Aortic Dissection Repair

(PDF) Surgical repair of aortic dissection 16 years post-Ross procedure

Aortic Dissection Repair | Johns Hopkins Medicine

aneurysmal degeneration and planning for elective aneurysm

repair had been underway. Given the patient’s symptomatic

presentation and associated CT findings, she was admitted for

medical optimization and was taken to the operating room

8 days later.

Intraoperatively, transesophageal echocardiography revealed

severe aortic regurgitation with dilatation of the autograft root

to 6.4 cm. On gross examination, degeneration of the aortic

valve leaflets and limited dissection of the non-coronary sinus

of the autograft was appreciated (Fig. 2). After the autograft and

valve were excised and the coronary artery buttons mobilized, a

29-mm bioprosthesis and Valsalva graft were sutured to the

annulus of the autograft. The coronary buttons were anasto-

mosed to the graft, and finally the graft was anastomosed to the

distal ascending aorta. After routine de-airing maneuvers, the

aortic cross-clamp was released, and immediately the patient

experienced severe left ventricular (LV) dysfunction and hemo-

dynamic instability. Accordingly, the heart was rearrested and

the Valsalva graft was opened to inspect the aortic valve and

coronary buttons. This revealed significant narrowing of the

ostium of the left coronary button, and this anastomosis was

subsequently revised. An intra-aortic balloon pump was placed

via the left femoral artery. The patient was warmed and weaned

from bypass; however, the sternum was not closed con-

cern for ongoing LV dysfunction. After 2 days in the ICU, the

patient stabilized with improvement in LV function and

returned to the operating room for IABP removal and sternal

closure. After an uneventful remaining course, the patient was

discharged to home 9 days later.


Limited data exist with regard to aortic dissections that occur

subsequent to a Ross procedure. However, among patients who

have undergone conventional aortic valve replacement, the

incidence of dissection approaches 27% in patients with aortic

dilation >5.0 cm, as compared to an incidence of 0.6% overall

[4]. To the best of our knowledge, only four cases of aortic dis-

section following the Ross procedure have been reported. One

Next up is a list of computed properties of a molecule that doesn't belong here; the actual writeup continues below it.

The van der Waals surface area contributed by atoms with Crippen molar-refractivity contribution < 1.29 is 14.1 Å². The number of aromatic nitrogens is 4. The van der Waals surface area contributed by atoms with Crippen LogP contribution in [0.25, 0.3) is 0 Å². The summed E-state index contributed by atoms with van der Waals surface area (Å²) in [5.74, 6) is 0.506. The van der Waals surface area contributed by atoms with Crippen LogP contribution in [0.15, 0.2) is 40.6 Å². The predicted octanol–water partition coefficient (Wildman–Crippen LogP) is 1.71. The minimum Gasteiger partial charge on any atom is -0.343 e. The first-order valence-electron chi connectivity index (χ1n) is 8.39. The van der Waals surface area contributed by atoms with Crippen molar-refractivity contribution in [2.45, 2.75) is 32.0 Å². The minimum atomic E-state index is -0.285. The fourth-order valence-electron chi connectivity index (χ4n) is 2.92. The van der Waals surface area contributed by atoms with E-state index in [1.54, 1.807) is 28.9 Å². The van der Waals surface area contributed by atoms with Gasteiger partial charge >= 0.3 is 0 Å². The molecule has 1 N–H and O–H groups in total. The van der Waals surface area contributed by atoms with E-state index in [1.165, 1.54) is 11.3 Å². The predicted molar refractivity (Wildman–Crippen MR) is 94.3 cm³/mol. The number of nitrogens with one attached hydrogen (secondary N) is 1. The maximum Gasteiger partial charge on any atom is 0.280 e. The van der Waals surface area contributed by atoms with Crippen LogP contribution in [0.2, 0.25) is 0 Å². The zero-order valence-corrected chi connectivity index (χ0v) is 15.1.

involved a patient with a Debakey Type II dissection 6 years

postoperatively, which was repaired with a Dacron tube graft

[5]. Another patient suffered an aortic dissection 7 years after

a Ross procedure, which was repaired utilizing the Yacoub

technique (remodeling), again with a Dacron graft [6]. The other

two cases involved a 50-year-old woman and a 50-year-old

man who suffered dissections at 9 and 5 years post-Ross proce-

dure, respectively [7,8]. Our case is unique in that the event

of dissection was temporally separated from the initial Ross

procedure by a longer time interval, 16 years.

Pertinent to our patient, whose original aortic valvulopathy

was related to a native bicuspid aortic valve, is the question of

whether the aneurysmal changes of the autograft were also

mediated by connective tissue abnormalities. In fact, pathologi-

cal examination of this patient’s operative specimen revealed

medial degeneration with mucoid extracellular matrix accumu-

lation, fragmentation of elastic fibers and loss of smooth mus-

cle nuclei (Fig. 3), consistent with an underlying connective

tissue disorder. Indeed, studies have identified histopathologi-

cal irregularities in patients with a bicuspid aortic valve. One

study of bicuspid aortic valve patients found that almost half

had degenerative changes in the aorta (cystic medial necrosis,

fragmentation and loss of elastic fibers and deposition of muco-

polysaccharide material), and 75% had pulmonary trunk degen-

eration [3].

Other studies have shown that as many as 13% of patients

with an aortic dissection have a concomitant congenital defect

of the aortic valve [9]. Further evidence of a genetic contribu-

tion is suggested by reports of familial bicuspid aortic valve dis-

ease. In these families, an increased incidence of dilation and

dissection has been observed [10]. A defect in neural crest

maturation has been proposed as a potential mechanism of

Figure 1: CT of the chest. Coronal (left) and axial (right) views demonstrating pathologic dilatation of the aortic root and ascending aorta. On the axial image, a dissec-

tion plane is noted in the aortic root.

Figure 2: Gross image of the pulmonary autograft in the aortic valve position

with significant degeneration of the valve leaflets and a dissection plane (top

portion of picture) extending into the non-coronary sinus.



M.R. Myers et al.